This is me (wearing a half beard-moustache that I loved, but my wife did not)
On this blog (and in my old peeterjoot.wordpress.com blog) I write about
- My physics and math study. This was initially focused on Geometric (Clifford) Algebra, then covered material from the undergrad physics courses I was taking at UofT as a non-degree student (2010-2013). It now includes material from the M.Eng ECE electromagnetics program (a course based masters degree) I did from 2014-2018. On this site, you’ll find my
- self study notes for classical mechanics, geometric algebra, and other miscellaneous physics,
- a PDF notes collection for each undergraduate physics course that between 2010 and 2014 (generally about 200-450 pages per course.)
- a PDF for each graduate physics or engineering course that I took for my M.Eng degree,
- my Geometric Algebra for Electrical Engineers book, available for purchase in color ($40 USD), in black-and-white for much less, and for free as a PDF.
- Tricks and tips of a career C++ Unix software developer, including debugger and text manipulation tricks that seemed notable.
- Occasional home improvement stuff.
- Occasional random rants and comments on world or local events or miscellanea.
- Odds and ends about COBOL, PL/I, JCL, VSAM, and other mainframe related things that I’ve learned for the day job at LzLabs.
My math and physics writing is somewhat selfish, written for myself to improve my understanding, and represents a running log of my personal learning progress. Please feel free to comment or write if you find any post confusing, helpful, spot an error, or have something to say. I’ll also take tips in bitcoin if you find something of value.
I did all this study with the aim of eventually doing some scientific computing work, which would mesh well with my programming experience, but also require both actively learning and application of interesting science concepts. That change of careers didn’t materialize since I’m currently having too much fun working for LzLabs.
Despite the fact that I don’t usually write any more than 6 pages in any given day, the total page count now weighs in around 6400 pages.
My occasional programming related posts are usually related to work problems in some way, massaged to obfuscate the original code.
Some somewhat random stuff about myself
I’m a dad and stepdad and have two plus two kids at max capacity. I blinked and they somehow transformed from fit-on-my-lap sized to almost full grown. I have a wife who not only tolerates and encourages my studies, but is also awesome enough to think that math is sexy.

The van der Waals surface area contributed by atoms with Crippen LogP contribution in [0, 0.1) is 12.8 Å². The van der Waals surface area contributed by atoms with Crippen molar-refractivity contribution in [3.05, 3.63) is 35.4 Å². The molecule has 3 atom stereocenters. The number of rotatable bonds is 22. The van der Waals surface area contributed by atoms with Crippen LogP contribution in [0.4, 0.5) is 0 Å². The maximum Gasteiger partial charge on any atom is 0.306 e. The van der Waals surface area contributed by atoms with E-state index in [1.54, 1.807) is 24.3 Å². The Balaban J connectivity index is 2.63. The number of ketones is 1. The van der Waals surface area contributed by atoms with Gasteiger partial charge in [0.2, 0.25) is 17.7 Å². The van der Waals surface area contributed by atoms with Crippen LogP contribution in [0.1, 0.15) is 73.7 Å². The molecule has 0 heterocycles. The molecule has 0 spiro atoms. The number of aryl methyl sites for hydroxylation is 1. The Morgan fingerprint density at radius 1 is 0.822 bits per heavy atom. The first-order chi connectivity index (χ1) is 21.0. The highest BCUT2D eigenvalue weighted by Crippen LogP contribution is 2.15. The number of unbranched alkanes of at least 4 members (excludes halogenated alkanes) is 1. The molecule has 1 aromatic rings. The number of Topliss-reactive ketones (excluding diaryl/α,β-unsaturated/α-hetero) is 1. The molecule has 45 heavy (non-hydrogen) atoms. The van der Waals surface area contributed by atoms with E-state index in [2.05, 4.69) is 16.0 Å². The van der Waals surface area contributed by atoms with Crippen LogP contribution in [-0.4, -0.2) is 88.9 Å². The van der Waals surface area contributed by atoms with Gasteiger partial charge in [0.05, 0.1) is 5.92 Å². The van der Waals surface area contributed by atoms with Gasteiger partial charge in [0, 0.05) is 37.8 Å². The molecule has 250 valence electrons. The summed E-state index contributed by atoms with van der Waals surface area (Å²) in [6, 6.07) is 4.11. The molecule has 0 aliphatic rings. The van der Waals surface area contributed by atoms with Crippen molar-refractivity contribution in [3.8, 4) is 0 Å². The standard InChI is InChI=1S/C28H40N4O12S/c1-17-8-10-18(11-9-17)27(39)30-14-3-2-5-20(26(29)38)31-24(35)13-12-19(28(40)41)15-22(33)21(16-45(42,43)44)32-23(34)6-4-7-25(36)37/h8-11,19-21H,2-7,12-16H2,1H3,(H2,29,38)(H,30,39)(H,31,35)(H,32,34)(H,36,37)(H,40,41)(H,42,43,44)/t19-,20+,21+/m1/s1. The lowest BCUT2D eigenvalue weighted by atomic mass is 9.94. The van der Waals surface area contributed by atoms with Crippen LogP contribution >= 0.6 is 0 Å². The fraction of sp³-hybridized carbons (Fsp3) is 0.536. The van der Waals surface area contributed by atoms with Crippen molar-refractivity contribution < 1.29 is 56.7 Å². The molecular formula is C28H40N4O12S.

I’m a scripting junkie, and have wasted large amounts of time writing perl code to “save time”. Regular expressions are beautiful things.
In April 2016, I joined LzLabs, and before LzLabs I worked as a computer programmer for IBM Canada on the Unix/Windows version of DB2 for about 20 years. This was programming in the lowest levels of guts of the product, doing system level stuff like asynchronous IO implementation and exploitation, Linux and 64-bit porting, concurrency infrastructure (lockless reader/writer mutex implementation, …), as well as work on the DB2 interface to the pureScale server (redundancy, failover, …).
I’m now a lapsed student of martial arts. I took Tae Kwan Do long enough that I earned a black belt by Canadian standards (despite the fact that our school did no competitive sparring, and I have+had very little flexibility). Later I took some Wing Chun style Kung Fu at Chung’s Arts Academy in Markham. That is a style that is very non-intuitive compared to Tae Kwan Do, and at one point in time I was able to go through some of the motions in a less clumsy fashion. It’s interesting how different the spirit of Tae Kwan Do (stand back and kick) and Wing Chun (up close and personal) are.
I was raised in a Scientology family, but haven’t practiced or studied it since I was a teenager. This background gave me a curiously non-rational acceptance of ideas like ‘past lives’, and ‘out of body experiences’ despite not having any personal observation of either. I don’t have any immediate desire to reconcile these ideas with the science that I am actively studying, but find the dichotomy amusing and ironic.